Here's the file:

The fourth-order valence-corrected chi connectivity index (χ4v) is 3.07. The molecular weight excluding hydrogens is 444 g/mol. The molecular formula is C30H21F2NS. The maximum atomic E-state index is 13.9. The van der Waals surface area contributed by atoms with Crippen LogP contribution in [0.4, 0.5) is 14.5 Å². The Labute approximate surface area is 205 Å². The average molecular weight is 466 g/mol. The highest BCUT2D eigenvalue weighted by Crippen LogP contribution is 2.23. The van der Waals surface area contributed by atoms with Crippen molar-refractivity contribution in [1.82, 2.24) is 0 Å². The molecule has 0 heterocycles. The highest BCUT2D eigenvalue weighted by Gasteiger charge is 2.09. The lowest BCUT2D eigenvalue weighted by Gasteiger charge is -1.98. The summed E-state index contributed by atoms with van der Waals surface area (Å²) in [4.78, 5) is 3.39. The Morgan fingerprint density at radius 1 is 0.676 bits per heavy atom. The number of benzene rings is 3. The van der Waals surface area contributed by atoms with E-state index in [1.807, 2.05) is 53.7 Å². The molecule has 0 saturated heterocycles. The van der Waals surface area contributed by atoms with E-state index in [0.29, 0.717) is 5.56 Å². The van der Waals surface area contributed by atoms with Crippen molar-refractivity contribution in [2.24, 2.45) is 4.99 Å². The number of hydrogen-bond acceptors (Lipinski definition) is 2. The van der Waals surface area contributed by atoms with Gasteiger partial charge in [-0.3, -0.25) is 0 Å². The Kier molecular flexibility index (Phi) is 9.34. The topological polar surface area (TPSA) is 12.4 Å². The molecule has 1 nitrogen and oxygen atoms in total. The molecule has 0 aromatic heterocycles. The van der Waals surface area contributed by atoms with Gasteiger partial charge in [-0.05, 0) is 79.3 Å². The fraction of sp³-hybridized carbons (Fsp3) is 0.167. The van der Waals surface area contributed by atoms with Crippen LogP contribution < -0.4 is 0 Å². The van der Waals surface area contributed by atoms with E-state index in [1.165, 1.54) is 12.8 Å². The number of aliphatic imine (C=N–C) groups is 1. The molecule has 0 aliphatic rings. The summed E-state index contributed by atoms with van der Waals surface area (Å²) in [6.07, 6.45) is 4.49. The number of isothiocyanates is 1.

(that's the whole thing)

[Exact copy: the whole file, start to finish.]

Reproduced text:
The fourth-order valence-corrected chi connectivity index (χ4v) is 3.07. The molecular weight excluding hydrogens is 444 g/mol. The molecular formula is C30H21F2NS. The maximum atomic E-state index is 13.9. The van der Waals surface area contributed by atoms with Crippen LogP contribution in [0.4, 0.5) is 14.5 Å². The Labute approximate surface area is 205 Å². The average molecular weight is 466 g/mol. The highest BCUT2D eigenvalue weighted by Crippen LogP contribution is 2.23. The van der Waals surface area contributed by atoms with Crippen molar-refractivity contribution in [1.82, 2.24) is 0 Å². The molecule has 0 heterocycles. The highest BCUT2D eigenvalue weighted by Gasteiger charge is 2.09. The lowest BCUT2D eigenvalue weighted by Gasteiger charge is -1.98. The summed E-state index contributed by atoms with van der Waals surface area (Å²) in [4.78, 5) is 3.39. The Morgan fingerprint density at radius 1 is 0.676 bits per heavy atom. The number of benzene rings is 3. The van der Waals surface area contributed by atoms with E-state index in [1.807, 2.05) is 53.7 Å². The molecule has 0 saturated heterocycles. The van der Waals surface area contributed by atoms with E-state index in [0.29, 0.717) is 5.56 Å². The van der Waals surface area contributed by atoms with Crippen molar-refractivity contribution in [2.24, 2.45) is 4.99 Å². The number of hydrogen-bond acceptors (Lipinski definition) is 2. The van der Waals surface area contributed by atoms with Gasteiger partial charge in [-0.3, -0.25) is 0 Å². The Kier molecular flexibility index (Phi) is 9.34. The topological polar surface area (TPSA) is 12.4 Å². The molecule has 1 nitrogen and oxygen atoms in total. The molecule has 0 aromatic heterocycles. The van der Waals surface area contributed by atoms with Gasteiger partial charge in [-0.05, 0) is 79.3 Å². The fraction of sp³-hybridized carbons (Fsp3) is 0.167. The van der Waals surface area contributed by atoms with Crippen LogP contribution < -0.4 is 0 Å². The van der Waals surface area contributed by atoms with E-state index in [1.165, 1.54) is 12.8 Å². The number of aliphatic imine (C=N–C) groups is 1. The molecule has 0 aliphatic rings. The summed E-state index contributed by atoms with van der Waals surface area (Å²) in [6.07, 6.45) is 4.49. The number of isothiocyanates is 1.